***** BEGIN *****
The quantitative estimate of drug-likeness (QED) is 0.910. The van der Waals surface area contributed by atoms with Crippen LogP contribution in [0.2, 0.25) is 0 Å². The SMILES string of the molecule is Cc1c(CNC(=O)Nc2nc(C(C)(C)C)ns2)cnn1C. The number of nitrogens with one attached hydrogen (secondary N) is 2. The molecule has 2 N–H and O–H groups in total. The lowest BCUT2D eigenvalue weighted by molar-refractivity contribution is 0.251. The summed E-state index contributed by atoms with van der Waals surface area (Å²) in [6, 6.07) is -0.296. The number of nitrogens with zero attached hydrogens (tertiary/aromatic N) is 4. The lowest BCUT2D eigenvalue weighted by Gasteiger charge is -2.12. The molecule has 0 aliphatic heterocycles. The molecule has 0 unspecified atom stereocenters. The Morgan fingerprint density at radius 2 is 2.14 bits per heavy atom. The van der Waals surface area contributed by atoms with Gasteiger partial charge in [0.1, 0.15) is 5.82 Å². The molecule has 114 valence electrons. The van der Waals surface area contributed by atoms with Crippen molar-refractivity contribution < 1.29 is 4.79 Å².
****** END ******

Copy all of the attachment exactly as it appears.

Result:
The quantitative estimate of drug-likeness (QED) is 0.910. The van der Waals surface area contributed by atoms with Crippen LogP contribution in [0.2, 0.25) is 0 Å². The SMILES string of the molecule is Cc1c(CNC(=O)Nc2nc(C(C)(C)C)ns2)cnn1C. The number of nitrogens with one attached hydrogen (secondary N) is 2. The molecule has 2 N–H and O–H groups in total. The lowest BCUT2D eigenvalue weighted by molar-refractivity contribution is 0.251. The summed E-state index contributed by atoms with van der Waals surface area (Å²) in [6, 6.07) is -0.296. The number of nitrogens with zero attached hydrogens (tertiary/aromatic N) is 4. The lowest BCUT2D eigenvalue weighted by Gasteiger charge is -2.12. The molecule has 0 aliphatic heterocycles. The molecule has 0 unspecified atom stereocenters. The Morgan fingerprint density at radius 2 is 2.14 bits per heavy atom. The van der Waals surface area contributed by atoms with Gasteiger partial charge in [0.1, 0.15) is 5.82 Å². The molecule has 114 valence electrons. The van der Waals surface area contributed by atoms with Crippen molar-refractivity contribution < 1.29 is 4.79 Å².